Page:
TRENTON, N.J. — Jazz trumpeter Dizzy Gillespie, former NFL coach Bill Parcells and "Superman" actor Christopher Reeve are among the nominees for the New Jersey Hall of Fame's 2012 class.
The hall announced the nominees for its fifth class on Tuesday. In all, there are 50 nominees from the fields of arts and entertainment, sports, enterprise and history.
Gillespie and Parcells, both of Englewood, and Reeve, of Princeton, were joined by artist Alexander Calder of Hoboken and Revolutionary War heroine Molly Pitcher of Trenton.
It's now up to voters to choose. They have until January to cast their ballots at www.NJHallofFame.org .
The top two vote-getters in each category will be inducted in June.
Previous inductees include Civil Rights activist Paul Robeson, rock musician Bruce Springsteen, actor Jack Nicholson and Olympian Carl Lewis. -- (AP)
In the eyes of many Philadelphians, Paul Robeson did it all. From collegiate valedictorian to star athlete, to acclaimed singer and Harlem Renaissance actor, he achieved numerous accolades in his 77-year life. In spite of challenges and acts of hatred, Robeson persevered and never gave up, no matter how difficult his journey.
While attending Rutgers University, Robeson was only one of two African-American students during his tenure. In freshman year, the 17-year-old student-athlete survived a near-death experience – all at the hands of his football teammates.
In 1994, The West Philadelphia Cultural Alliance put 4951 Walnut St. on the historic map with the ownership and operation his former home, now notably called The Paul Robeson House.
The following year, almost 20 years after his death, Robeson was fully recognized for his athletic achievements when he was inducted into the College Football Hall of Fame.
For the past 11 years, WPCA has celebrated the life of Robeson with its Annual Jazz Jamboree and tribute to community leaders. This recent event, held at the West Philadelphia Senior Community Center, recognized individuals who continue to build upon Robeson’s legacy.
According to WPCA Founder Frances Aulston, the focus of the yearly celebration is to recognize those who, with passion and conviction, have contributed to a greater understanding of social, political and human rights awareness.
Young Friends Society honoree Joel Wilson was selected because of his contribution to youth in preparing and empowering them with life skills that create a pathway for success in life.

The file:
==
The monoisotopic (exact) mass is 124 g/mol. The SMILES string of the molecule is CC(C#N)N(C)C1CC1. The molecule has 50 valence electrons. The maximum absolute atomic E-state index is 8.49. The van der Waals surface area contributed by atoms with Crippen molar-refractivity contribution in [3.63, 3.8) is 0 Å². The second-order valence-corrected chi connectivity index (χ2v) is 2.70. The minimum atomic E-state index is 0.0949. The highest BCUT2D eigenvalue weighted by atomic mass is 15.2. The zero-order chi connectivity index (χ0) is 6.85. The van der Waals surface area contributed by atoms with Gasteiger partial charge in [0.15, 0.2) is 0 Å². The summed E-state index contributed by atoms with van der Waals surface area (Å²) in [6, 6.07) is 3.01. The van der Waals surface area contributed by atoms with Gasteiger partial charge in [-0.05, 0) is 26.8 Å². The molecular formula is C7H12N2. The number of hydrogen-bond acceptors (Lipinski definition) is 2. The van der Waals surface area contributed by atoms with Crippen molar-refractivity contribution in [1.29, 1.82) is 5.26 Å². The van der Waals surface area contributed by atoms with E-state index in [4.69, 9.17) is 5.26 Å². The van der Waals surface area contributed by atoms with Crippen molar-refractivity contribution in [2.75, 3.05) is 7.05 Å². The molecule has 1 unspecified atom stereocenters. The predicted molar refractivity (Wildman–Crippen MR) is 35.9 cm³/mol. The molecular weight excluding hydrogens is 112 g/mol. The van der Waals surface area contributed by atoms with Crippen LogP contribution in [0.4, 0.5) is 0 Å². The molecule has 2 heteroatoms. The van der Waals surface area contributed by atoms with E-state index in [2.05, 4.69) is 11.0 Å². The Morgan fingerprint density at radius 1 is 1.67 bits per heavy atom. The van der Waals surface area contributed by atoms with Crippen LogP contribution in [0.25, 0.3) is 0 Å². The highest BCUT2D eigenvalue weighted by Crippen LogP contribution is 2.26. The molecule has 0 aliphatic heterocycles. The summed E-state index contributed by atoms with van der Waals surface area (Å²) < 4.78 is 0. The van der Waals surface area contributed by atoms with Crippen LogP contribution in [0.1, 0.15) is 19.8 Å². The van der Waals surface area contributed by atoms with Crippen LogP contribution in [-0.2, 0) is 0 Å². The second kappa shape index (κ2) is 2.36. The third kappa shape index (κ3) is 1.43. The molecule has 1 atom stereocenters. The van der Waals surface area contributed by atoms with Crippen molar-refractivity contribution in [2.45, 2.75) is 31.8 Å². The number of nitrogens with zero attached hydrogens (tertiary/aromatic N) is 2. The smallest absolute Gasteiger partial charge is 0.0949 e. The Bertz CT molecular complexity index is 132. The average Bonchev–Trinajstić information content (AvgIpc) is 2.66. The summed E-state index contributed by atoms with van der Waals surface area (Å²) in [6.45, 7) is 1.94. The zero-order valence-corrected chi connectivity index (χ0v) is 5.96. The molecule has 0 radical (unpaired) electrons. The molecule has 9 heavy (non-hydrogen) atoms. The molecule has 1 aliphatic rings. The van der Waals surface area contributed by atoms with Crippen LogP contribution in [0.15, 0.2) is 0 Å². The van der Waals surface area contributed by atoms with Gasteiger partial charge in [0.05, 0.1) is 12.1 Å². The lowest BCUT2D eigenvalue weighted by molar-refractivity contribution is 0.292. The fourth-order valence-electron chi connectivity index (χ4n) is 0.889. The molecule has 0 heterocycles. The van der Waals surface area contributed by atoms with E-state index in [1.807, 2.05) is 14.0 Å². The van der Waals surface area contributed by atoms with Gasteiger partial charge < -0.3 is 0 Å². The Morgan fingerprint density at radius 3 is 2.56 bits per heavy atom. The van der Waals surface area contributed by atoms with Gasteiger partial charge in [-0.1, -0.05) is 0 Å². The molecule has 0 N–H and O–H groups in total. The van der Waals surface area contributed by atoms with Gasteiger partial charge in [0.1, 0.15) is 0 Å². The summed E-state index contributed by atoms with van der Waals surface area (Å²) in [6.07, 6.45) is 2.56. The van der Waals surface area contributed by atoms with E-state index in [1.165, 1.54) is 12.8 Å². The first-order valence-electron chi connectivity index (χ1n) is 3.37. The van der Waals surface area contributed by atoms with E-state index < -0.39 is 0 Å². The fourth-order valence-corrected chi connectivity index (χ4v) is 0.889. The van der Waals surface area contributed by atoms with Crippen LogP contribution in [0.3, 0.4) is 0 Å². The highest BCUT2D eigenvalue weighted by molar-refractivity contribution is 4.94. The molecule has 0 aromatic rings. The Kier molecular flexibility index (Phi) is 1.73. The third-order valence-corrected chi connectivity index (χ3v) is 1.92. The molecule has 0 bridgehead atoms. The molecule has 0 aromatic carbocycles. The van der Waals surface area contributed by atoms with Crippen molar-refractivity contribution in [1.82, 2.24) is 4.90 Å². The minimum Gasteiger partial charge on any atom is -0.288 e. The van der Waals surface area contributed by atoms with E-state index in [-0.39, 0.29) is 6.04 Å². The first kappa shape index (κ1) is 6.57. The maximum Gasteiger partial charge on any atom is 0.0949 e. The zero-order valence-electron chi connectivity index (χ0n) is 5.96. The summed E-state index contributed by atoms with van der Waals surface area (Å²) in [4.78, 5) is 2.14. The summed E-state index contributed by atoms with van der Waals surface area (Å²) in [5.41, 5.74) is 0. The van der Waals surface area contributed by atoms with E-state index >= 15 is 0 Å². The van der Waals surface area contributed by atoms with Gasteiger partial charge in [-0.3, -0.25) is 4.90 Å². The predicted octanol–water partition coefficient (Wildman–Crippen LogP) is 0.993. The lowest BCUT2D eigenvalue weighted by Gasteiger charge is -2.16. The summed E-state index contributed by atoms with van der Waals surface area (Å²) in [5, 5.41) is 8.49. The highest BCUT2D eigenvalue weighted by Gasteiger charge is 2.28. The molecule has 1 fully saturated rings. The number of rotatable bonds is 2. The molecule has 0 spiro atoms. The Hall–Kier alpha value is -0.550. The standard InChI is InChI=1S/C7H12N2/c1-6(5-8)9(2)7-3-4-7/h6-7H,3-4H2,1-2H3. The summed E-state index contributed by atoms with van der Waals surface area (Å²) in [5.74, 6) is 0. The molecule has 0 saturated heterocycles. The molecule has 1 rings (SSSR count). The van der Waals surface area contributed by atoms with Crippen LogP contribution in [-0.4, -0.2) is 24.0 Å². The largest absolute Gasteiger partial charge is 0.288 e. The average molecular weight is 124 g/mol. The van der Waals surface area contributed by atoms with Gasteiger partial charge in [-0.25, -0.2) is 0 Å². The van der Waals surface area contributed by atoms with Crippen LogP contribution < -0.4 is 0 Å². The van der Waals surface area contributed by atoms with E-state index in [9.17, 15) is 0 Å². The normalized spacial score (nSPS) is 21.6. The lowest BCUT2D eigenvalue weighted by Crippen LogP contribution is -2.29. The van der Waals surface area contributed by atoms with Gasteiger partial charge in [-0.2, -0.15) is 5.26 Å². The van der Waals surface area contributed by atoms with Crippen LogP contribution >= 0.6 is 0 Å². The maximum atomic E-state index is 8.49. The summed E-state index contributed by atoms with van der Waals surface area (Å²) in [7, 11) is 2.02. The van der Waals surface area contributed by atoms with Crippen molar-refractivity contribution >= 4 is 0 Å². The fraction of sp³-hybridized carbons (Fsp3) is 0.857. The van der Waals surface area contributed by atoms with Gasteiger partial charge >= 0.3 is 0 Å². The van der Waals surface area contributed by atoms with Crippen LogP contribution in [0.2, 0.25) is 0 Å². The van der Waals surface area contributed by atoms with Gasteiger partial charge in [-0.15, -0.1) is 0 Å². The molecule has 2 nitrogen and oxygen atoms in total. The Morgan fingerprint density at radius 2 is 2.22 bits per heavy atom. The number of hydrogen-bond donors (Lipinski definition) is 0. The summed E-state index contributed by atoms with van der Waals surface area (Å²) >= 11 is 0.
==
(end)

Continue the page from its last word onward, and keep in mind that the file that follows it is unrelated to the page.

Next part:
“I am honored to be given an award named after such a great man. As an entrepreneur, I have sustained my business for over 20 years and provided jobs to over 50 individuals during that time. I am proud to been an advocate in movements that have impacted the African-American community,” said Joel Wilson.
“My family has always encouraged me to use my talents to embrace a career where I am able to help others achieve their goals,” said Jalena Wilson, niece of award recipient Joel Wilson.
“My uncle empowers others through his professional endeavors by always bringing access to technology within the community he was raised. He encourages me and other young adults to continue learning, reading and increasing math and technology skills.
I am proud of the work he does with the Cub Scouts because this really makes a difference in the lives of so many,” she said.
Event volunteer and West Philadelphia resident Ernest Carter felt this annual event is always a time to bring the community together for a greater cause.
“Our Philadelphia schools are struggling. Paul Robeson fought hard for education and his own political views. Today we have a lack of participation, yet there are so many resources, including this community center,” said Carter.
This year’s Freedom Fighter Award recipients include Rev. Gus Roman, Custodian of Wisdom; J. Whyatt Mondesire, Social Justice; Charlotte Black Alston, Spirit of the Griot; Larry Robbin, Patron of the Arts; Glen Ellis, Community Activist; E. Steven Collins, Keeper of the Culture; Everett Staten, Crusader of Freedom; James Harper Jr., Voice of Justice; Jettie Newkirk, Voice of Justice; and Joel Wilson, Young Friends Society.
The jamboree showcased some of the areas greatest musical talents, including Ralph Penn & Friends vocalist Juanita Holiday, tenor saxophonist Bootsie Barnes, jazz sensation Sadayah Galloway on drums and Jon Holton on the keyboard.
The primary mission of The Paul Robeson House is to heighten awareness of the life, legacy and philosophy of Robeson and his historical significance to the Philadelphia region, the state of Pennsylvania, the nation and the world. For more information, visit www.wpc-alliance.org.